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Molecular Imaging and Contrast Agent Database (MICAD) [Internet]. Bethesda (MD): National Center for Biotechnology Information (US); 2004-2013.

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Molecular Imaging and Contrast Agent Database (MICAD) [Internet].

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99mTc-Diamine dioxime-Lys-Cys-Arg-Gly-Asp-Cyc-Phe-Cys-polyethylene glycol

99mTc-NC100692
, PhD
National for Biotechnology Information, NLM, NIH, Bethesda, MD
Corresponding author.

Created: ; Last Update: May 20, 2010.

Chemical name:99mTc-Diamine dioxime-Lys-Cys-Arg-Gly-Asp-Cyc-Phe-Cys-polyethylene glycol
Abbreviated name:99mTc-NC100692
Synonym:
Agent category:Peptide
Target:Integrin αvβ3
Target category:Receptor
Method of detection:Single-photon emission computed tomography (SPECT)
Source of signal:99mTc
Activation:No
Studies:
  • Checkbox In vitro
  • Checkbox Rodents
  • Checkbox Humans
Click on protein, nucleotide (RefSeq), and gene for more information about Integrin αv.

Background

[PubMed]

Integrins are a family of heterodimeric glycoproteins on cell surfaces that mediate diverse biological events involving cell–cell and cell–matrix interactions (1). Integrins consist of an α and a β subunit and are important for cell adhesion and signal transduction. The αvβ3 integrin is the most prominent receptor affecting tumor growth, tumor invasiveness, metastasis, tumor-induced angiogenesis, inflammation, osteoporosis, and rheumatoid arthritis (2-7). Expression of the αvβ3 integrin is on tumor cells and activated endothelial cells, whereas expression is weak on resting endothelial cells and most normal tissues (6, 8, 9). The peptide sequence Arg-Gly-Asp (RGD) has been identified as a recognition motif used by extracellular matrix proteins (vitronectin, fibrinogen, laminin, and collagen) to bind to a variety of integrins, including αvβ3. Various radiolabeled antagonists have been introduced for imaging of tumors and tumor angiogenesis (10).

Most cyclic RGD peptides are composed of five amino acids. Various cyclic RGD peptides exhibit selective inhibition of binding to αvβ3 integrin (50% inhibition concentration (IC50), 7–40 nM) but no inhibition of binding to αvβ5 (IC50, 600–4,000 nM) or αIIbβ3 (IC50, 700–5,000 nM) integrins (11). Various radiolabeled cyclic RGD peptides and peptidominetics have been found to have high accumulation in tumors in mice (12, 13). Of these developments, [18F]galacto-c(RGDfK) has been evaluated in a number of clinical studies for imaging of αvβ3 integrin in cancer patients (14-19). Both αvβ3 and αvβ5 integrins bind to vitronectin (20). However, while the αvβ3 integrin is required for basic fibroblast growth factor–mediated angiogenesis, the αvβ5 integrin is required for vascular endothelial growth factor–induced angiogenesis (21, 22). The peptide Lys-Cys-Arg-Gly-Asp-Cyc-Phe-Cys (NC100717) was identified with phage display screening to be a potent and selective binder to both αvβ3 and αvβ5 integrins (23). A new peptide, NC100692, was derived from NC100717 with addition of diamine dioxime to the ε-amine of Lys and the N-terminal end modified with a short polyethylene glycol unit. Hua et al. (24) reported the development of 99mTc-NC100692 for single-photon emission computed tomography (SPECT) imaging of αvβ3 and αvβ5 integrins in mice with hindlimb ischemia. Bach-Gansmo et al. (25) has performed a preliminary study in patients with breast cancer.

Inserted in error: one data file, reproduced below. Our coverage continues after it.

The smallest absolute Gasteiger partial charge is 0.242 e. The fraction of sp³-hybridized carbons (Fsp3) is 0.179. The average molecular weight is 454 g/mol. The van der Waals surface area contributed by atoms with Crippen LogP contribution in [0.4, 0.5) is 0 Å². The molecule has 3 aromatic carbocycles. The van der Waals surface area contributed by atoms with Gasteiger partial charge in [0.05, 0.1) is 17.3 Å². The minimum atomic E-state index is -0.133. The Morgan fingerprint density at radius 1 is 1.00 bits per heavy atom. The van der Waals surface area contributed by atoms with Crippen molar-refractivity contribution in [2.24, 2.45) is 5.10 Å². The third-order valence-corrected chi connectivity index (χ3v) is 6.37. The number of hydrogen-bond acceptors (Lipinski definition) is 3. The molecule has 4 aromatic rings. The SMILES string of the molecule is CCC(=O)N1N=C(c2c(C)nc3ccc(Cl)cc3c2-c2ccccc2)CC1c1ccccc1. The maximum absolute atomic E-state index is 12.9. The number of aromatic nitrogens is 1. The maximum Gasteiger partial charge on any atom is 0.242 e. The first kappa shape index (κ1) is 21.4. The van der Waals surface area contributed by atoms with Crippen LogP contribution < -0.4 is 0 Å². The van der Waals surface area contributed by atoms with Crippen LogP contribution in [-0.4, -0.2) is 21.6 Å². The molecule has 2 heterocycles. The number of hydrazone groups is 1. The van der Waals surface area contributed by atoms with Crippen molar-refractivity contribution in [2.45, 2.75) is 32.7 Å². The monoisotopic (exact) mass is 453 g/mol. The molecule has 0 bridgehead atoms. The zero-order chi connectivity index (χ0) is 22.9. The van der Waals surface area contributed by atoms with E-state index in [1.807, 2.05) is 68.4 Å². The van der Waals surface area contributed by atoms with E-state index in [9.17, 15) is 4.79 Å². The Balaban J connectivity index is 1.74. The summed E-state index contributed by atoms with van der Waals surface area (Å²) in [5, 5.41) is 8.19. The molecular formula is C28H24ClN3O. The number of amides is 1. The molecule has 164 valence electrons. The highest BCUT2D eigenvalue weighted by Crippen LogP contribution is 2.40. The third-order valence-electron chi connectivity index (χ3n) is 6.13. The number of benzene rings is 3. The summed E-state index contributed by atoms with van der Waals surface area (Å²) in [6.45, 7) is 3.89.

Synthesis

[PubMed]

NC100692 was prepared with solid-phase Fmoc chemistry. Edwards et al. (26) prepared 99mTc-NC100692 using labeling kits containing 44 nmol NC100692. 99mTc-Pertechnetate was added for in vivo (2.1 GBq (56 mCi)) and in vitro (100 GBq (2.7 Ci)) binding studies. The radiochemical purity was >90% within 1 h of reconstitution. The specific activities were not reported.

In Vitro Studies: Testing in Cells and Tissues

[PubMed]

Indrevoll et al. (23) performed in vitro binding assays of 125I-echistatin with EA-Hy926 cell membranes containing αvβ3 and αvβ5 integrins. NC100717 and NC100692 had Ki (inhibition constant) values of 1.6 ± 1.6 and 3.1 ± 1.6 nM, respectively. Edwards et al. (26) showed that Kd (binding constant) values of 99mTc-NC100692 for αvβ3 and αvβ5 integrins were 0.5 ± 0.01 and 0.1 ± 0.04 nM, respectively. No specific binding was observed for α1β1, α3β1, αvβ1, and αIIbβ5 integrins.

Animal Studies

Rodents

[PubMed]

Hua et al. (24) performed pinhole planar imaging studies of 99mTc-NC100692 in mice with hindlimb ischemia (n = 5–9/group) as an established model of angiogenesis. Mice with femoral occlusion were injected with 55.5 MBq (1.5 mCi) 99mTc-NC100692 on days 1, 3, 7, and 14 of ischemia. Static images were obtained 75 min after 99mTc-NC100692 injection. A significant increase (P < 0.05) in the ischemia/non-ischemia ratio was observed on days 3 (1.5 ± 0.7) and 7 (1.6 ± 0.8) versus the control group (0.9 ± 0.1). 99mTc-NC100692 was cleared quickly from the blood through the kidneys. Ex vivo analysis of excised tissues showed that these ratios were similar to those observed with the in vivo imaging. Immunohistochemistry showed a significant increase (P < 0.05) in RGD staining with endothelial cells within the ischemic hindlimb as compared with the contralateral control hindlimb at days 3, 7, and 14. No blocking experiment was performed.

Edwards et al. (26) performed ex vivo biodistribution studies of 99mTc-NC100692 with normal rats (n = 3/group) at 2, 20, 60, and 240 min after injection. Radioactivity was quickly excreted into urine with little accumulation in other tissues except for the liver and kidneys. The accumulation in the liver and kidneys was reduced with coinjection of NC100692 with the tracer. There was little systemic metabolism of 99mTc-NC100692 up to 20 min after injection. Blood clearance of 99mTc-NC100692 was rapid, and the intact molecule was not detectable at 60 min after injection.

Other Non-Primate Mammals